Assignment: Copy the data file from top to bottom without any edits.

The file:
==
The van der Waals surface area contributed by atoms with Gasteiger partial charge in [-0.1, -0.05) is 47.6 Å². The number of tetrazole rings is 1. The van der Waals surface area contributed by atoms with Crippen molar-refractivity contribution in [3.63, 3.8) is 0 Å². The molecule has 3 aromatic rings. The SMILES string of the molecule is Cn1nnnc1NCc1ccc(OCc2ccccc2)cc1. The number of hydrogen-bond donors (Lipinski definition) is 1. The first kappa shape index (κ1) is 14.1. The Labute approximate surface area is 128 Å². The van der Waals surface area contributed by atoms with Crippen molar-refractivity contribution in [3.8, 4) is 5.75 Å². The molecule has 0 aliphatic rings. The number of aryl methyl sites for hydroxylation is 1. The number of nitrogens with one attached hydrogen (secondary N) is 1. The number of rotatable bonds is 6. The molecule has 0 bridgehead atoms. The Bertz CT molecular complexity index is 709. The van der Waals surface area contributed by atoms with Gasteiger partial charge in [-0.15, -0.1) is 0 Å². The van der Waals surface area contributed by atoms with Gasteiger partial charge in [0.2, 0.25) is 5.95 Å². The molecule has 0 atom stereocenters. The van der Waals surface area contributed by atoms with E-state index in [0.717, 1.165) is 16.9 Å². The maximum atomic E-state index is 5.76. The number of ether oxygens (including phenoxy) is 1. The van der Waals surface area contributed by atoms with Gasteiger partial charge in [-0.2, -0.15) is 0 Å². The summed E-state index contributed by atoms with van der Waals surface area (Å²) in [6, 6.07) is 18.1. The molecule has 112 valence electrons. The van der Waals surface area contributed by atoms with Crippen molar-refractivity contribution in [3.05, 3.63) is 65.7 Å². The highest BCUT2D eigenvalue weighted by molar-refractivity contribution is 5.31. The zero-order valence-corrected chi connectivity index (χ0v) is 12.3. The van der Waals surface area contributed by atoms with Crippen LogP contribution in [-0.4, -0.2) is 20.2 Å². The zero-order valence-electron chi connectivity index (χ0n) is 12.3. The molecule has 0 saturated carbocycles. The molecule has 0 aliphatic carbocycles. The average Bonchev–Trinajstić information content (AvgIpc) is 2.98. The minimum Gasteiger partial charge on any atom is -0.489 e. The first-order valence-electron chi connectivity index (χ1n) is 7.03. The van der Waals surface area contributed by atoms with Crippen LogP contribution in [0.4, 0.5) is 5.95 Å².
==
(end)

The van der Waals surface area contributed by atoms with Gasteiger partial charge in [-0.1, -0.05) is 47.6 Å². The number of tetrazole rings is 1. The van der Waals surface area contributed by atoms with Crippen molar-refractivity contribution in [3.63, 3.8) is 0 Å². The molecule has 3 aromatic rings. The SMILES string of the molecule is Cn1nnnc1NCc1ccc(OCc2ccccc2)cc1. The number of hydrogen-bond donors (Lipinski definition) is 1. The first kappa shape index (κ1) is 14.1. The Labute approximate surface area is 128 Å². The van der Waals surface area contributed by atoms with Crippen molar-refractivity contribution in [3.8, 4) is 5.75 Å². The molecule has 0 aliphatic rings. The number of aryl methyl sites for hydroxylation is 1. The number of nitrogens with one attached hydrogen (secondary N) is 1. The number of rotatable bonds is 6. The molecule has 0 bridgehead atoms. The Bertz CT molecular complexity index is 709. The van der Waals surface area contributed by atoms with Gasteiger partial charge in [-0.15, -0.1) is 0 Å². The van der Waals surface area contributed by atoms with Gasteiger partial charge in [0.2, 0.25) is 5.95 Å². The molecule has 0 atom stereocenters. The van der Waals surface area contributed by atoms with E-state index in [0.717, 1.165) is 16.9 Å². The maximum atomic E-state index is 5.76. The number of ether oxygens (including phenoxy) is 1. The van der Waals surface area contributed by atoms with Gasteiger partial charge in [-0.2, -0.15) is 0 Å². The summed E-state index contributed by atoms with van der Waals surface area (Å²) in [6, 6.07) is 18.1. The molecule has 112 valence electrons. The van der Waals surface area contributed by atoms with Crippen molar-refractivity contribution in [3.05, 3.63) is 65.7 Å². The highest BCUT2D eigenvalue weighted by molar-refractivity contribution is 5.31. The zero-order valence-corrected chi connectivity index (χ0v) is 12.3. The van der Waals surface area contributed by atoms with Crippen LogP contribution in [-0.4, -0.2) is 20.2 Å². The zero-order valence-electron chi connectivity index (χ0n) is 12.3. The molecule has 0 saturated carbocycles. The molecule has 0 aliphatic carbocycles. The average Bonchev–Trinajstić information content (AvgIpc) is 2.98. The minimum Gasteiger partial charge on any atom is -0.489 e. The first-order valence-electron chi connectivity index (χ1n) is 7.03. The van der Waals surface area contributed by atoms with Crippen LogP contribution in [0.4, 0.5) is 5.95 Å².